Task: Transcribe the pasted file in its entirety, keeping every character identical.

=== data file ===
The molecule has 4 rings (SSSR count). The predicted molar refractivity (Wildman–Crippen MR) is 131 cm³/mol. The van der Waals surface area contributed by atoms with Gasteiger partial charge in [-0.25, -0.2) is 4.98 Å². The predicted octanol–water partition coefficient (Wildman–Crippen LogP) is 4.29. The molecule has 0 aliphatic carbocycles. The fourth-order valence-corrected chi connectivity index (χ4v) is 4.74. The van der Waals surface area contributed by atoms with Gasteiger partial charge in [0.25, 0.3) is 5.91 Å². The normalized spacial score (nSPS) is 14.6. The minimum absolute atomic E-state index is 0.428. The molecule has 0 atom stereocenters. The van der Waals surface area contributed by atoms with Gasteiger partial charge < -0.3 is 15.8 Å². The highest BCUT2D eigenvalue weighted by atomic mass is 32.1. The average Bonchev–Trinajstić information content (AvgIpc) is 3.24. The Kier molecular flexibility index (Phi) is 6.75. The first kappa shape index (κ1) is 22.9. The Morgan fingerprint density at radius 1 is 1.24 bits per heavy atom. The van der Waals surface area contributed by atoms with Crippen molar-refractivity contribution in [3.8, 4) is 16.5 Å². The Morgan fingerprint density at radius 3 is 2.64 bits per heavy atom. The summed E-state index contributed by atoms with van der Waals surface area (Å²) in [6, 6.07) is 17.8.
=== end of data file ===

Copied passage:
The molecule has 4 rings (SSSR count). The predicted molar refractivity (Wildman–Crippen MR) is 131 cm³/mol. The van der Waals surface area contributed by atoms with Gasteiger partial charge in [-0.25, -0.2) is 4.98 Å². The predicted octanol–water partition coefficient (Wildman–Crippen LogP) is 4.29. The molecule has 0 aliphatic carbocycles. The fourth-order valence-corrected chi connectivity index (χ4v) is 4.74. The van der Waals surface area contributed by atoms with Gasteiger partial charge in [0.25, 0.3) is 5.91 Å². The normalized spacial score (nSPS) is 14.6. The minimum absolute atomic E-state index is 0.428. The molecule has 0 atom stereocenters. The van der Waals surface area contributed by atoms with Gasteiger partial charge < -0.3 is 15.8 Å². The highest BCUT2D eigenvalue weighted by atomic mass is 32.1. The average Bonchev–Trinajstić information content (AvgIpc) is 3.24. The Kier molecular flexibility index (Phi) is 6.75. The first kappa shape index (κ1) is 22.9. The Morgan fingerprint density at radius 1 is 1.24 bits per heavy atom. The van der Waals surface area contributed by atoms with Crippen molar-refractivity contribution in [3.8, 4) is 16.5 Å². The Morgan fingerprint density at radius 3 is 2.64 bits per heavy atom. The summed E-state index contributed by atoms with van der Waals surface area (Å²) in [6, 6.07) is 17.8.